• Alcohol.
  • Tobacco smoking.
  • Physical inactivity.


  • Recurrent changes in bowel habits (constipation or diarrhea) are the most common symptom of coloanorectal cancer at diagnosis.
  • Blood in the stool (in 50% of the cases): sigmoid or anorectal cancer is more likely to cause red blood in the stool with no pain, but black chunks with brown stool also occur.
  • Bleeding from the early parts of the colon (the ascending and transverse colon is often darker in color or even black.
  • Sings of anemia include fatigue, shortness of breath with exertion, dizziness, and fast heartbeats.
  • Abdominal pain: isolated abdominal pain is rare with coloanorectal cancer.
  • A sense of mass in the rectum.
  • Weight loss.
  • Nausea, loss of appetite, unexplained fever.
  • Signs of cancer spreading to other organs (such as bone or liver pain) may also occur.

6. Inflammatory Bowel disease.

Inflammatory bowel disease is a common disease with unclear causes, such disease chronic inflammation, and ulceration of the digestive tract lining.

Two distinctive types of IBD:

  • Ulcerative colitis: inflammation and ulceration restricted to the colon and the rectum.
  • Crohn’s disease: inflammation and ulceration at any part of the digestive tract from the mouth to the anus.

Ulcerative colitis and Crohn’s disease can cause red or blackish stool or black chunks with normal brown stools.

Symptoms of IBD include:

  • Chronic or recurrent diarrhea.
  • Mucus and/or blood in the stool.
  • The blood can be either dark or bright red. Often mixed with mucus.
  • The bright red blood in stool is painful in most cases. Painless, bright red blood in the stool can occur but is less common.
  • Chronic abdominal pain.
  • Reduced appetite.
  • Weight loss.
  • Unexplained fever.
  • Anorexia.

7. Diverticular disease.

Diverticulae are sac-like projections arising from weak areas of the colon. The most common site of the diverticula is the sigmoid colon (the last part of the colon just before the rectum).

Diverticular disease is very common, and its incidence increases with age. For example, more than 60% of people above 60 have colon diverticula.

About 5 to 10% of people with diverticular disease may experience red (more common) or black (less common) chunks or spots in stool.

Pain occurs only when there is diverticular inflammation (diverticulitis). The most common site for diverticulitis pain is the lower-left abdomen (the site of the sigmoid colon).

Symptoms suggestive of diverticular bleeding:

  • Being older is a risk factor for diverticulitis.
  • Most cases of diverticular disease are asymptomatic (unless it bleeds or becomes inflamed).
  • 5 to 10% of people with diverticular disease experience painless, red blood in the stool. The bleeding may be massive and cause anemia symptoms or low blood pressure (shock).
  • Less commonly, it may present with dark redo or blackish speckles or chunks in the stool.
  • Discomfort or mild abdominal pain (commonly in the left lower abdomen but can occur elsewhere).
  • Inflammation of the diverticula (diverticulitis) has a more severe course with severe pain, fever, nausea, vomiting, and severe abdominal tenderness.

8. Other causes of bleeding in the gut.

Coloanorectal cancer, peptic ulcer disease, and diverticular disease are among the most common causes of red or black blood chunks in the stool.

However, Other less common conditions may cause bloody stool in the form of black chunks, including:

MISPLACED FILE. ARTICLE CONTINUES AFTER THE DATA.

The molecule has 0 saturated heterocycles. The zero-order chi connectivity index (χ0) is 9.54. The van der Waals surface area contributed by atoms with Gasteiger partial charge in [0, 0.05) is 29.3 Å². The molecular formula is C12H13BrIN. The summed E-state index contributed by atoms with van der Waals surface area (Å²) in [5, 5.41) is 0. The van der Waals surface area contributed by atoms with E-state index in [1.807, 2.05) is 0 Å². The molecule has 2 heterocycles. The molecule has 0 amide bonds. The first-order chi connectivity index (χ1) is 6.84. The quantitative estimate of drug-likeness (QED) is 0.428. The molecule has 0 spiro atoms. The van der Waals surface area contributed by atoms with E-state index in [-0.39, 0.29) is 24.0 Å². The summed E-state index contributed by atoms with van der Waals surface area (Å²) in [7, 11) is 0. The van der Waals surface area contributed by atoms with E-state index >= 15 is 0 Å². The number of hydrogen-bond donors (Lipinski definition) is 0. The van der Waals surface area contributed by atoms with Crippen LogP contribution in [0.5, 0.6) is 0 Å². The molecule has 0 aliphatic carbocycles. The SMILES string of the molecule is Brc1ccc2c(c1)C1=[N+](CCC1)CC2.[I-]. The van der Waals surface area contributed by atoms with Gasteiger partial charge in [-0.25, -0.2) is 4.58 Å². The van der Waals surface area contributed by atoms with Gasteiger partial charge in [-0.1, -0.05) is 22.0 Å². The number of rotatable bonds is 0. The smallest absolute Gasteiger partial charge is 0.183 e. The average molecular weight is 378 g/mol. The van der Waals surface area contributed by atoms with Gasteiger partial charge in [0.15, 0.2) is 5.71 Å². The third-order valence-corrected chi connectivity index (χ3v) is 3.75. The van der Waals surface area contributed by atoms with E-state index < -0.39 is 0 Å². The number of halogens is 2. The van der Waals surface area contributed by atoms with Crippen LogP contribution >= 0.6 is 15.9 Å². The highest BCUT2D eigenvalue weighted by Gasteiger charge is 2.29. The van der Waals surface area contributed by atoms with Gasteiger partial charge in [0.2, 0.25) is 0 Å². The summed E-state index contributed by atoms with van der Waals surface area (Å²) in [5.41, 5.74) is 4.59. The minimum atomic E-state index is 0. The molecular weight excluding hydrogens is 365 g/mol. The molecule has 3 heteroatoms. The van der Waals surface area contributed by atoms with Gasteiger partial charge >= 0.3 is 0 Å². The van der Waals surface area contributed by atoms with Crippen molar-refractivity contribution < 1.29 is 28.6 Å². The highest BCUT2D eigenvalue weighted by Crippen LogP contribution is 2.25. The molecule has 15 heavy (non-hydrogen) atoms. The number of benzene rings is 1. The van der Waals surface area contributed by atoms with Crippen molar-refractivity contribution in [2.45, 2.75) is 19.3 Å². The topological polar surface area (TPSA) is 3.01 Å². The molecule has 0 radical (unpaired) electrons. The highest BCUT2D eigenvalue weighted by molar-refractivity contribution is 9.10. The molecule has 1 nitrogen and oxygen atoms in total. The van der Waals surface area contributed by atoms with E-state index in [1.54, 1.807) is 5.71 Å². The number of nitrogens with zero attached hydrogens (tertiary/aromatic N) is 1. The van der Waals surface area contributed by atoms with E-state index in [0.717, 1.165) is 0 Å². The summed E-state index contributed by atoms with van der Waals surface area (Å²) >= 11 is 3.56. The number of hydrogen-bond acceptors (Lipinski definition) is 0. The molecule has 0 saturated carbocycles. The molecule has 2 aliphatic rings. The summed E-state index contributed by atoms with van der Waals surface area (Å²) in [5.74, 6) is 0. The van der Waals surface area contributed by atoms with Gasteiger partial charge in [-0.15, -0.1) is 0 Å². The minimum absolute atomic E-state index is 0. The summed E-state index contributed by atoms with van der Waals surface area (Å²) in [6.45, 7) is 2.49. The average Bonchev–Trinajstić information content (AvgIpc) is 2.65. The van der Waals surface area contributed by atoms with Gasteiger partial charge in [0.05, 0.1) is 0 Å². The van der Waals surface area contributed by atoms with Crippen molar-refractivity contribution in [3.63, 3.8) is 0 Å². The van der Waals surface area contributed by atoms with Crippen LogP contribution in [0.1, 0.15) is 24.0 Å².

• Bleeding colon or small intestinal polyp.
  • Esophageal and gastric varices (dilated veins) in patients with liver diseases such as liver cirrhosis.
  • Mallory-Weiss syndrome (an esophageal tear that bleeds due to vigorous vomiting).
  • Vascular malformations inside the gastrointestinal tract (the stomach, small intestine, or colon).
  • Rectal ulcers.
  • Piles and fissures.
  • Dysentery.
  • Pseudomembranous colitis due to clostridium difficile infection.
  • Parasitic infections such as Ascaris and tapeworms (cause minute bleeding).
  • Blood-thinning medications or blood-thinning diseases such as thrombocytopenia (low platelet count).

The illustration below shows the most common causes of gastrointestinal bleeding that may present with black stools or black chunks in the stool (reference).

How to know if the black chunks are blood? (when to worry)

Blood in the stool may appear red or blackish. The black stool often results from stomach, duodenal, or esophageal sources. However, intestinal and colonic blood sources may also lead to black stool or blackish chunks in poop.

The below signs, symptoms, and risk factors may help you differentiate blood from other causes of black chunks in brown stool:

  • The black chunks or pits may be mixed with dark or bright red blood spots.
  • Characteristic fishy or rotten-meat smell.
  • The stool may later turn completely black and loose (tarry stools).
  • Signs of bleeding include pallor, shortness of breath, fast heartbeats, or fainting.
  • Symptoms are suggestive of peptic ulcer disease, such as vomiting of blood, severe upper stomach pain, nausea, anorexia, etc.
  • Signs of coloanorectal cancer such as weight loss, persistent change of bowel habits, anemia, etc.

Frequently asked questions (FAQs).

Are black specks in stool parasite eggs?

No, black specks in stool are not likely to be parasite eggs. That’s because parasite eggs are often very tiny and not detectable by the naked eye. Parasite eggs need a microscope to be seen.

Why does my poop a mix of black and brown?

Your poop may have black chunks mixed with brown (normal) color. The most common cause of this color mix is often dietary factors, such as tomatoes, red meat, green vegetables, blueberries, etc. Other causes include blood or dark-colored medications and supplements such as iron.

What causes little black seeds in stool?

Your stool may contain little seeds that appear in black dots in the stools. It is often of dietary sources such as guava, strawberries, or bananas.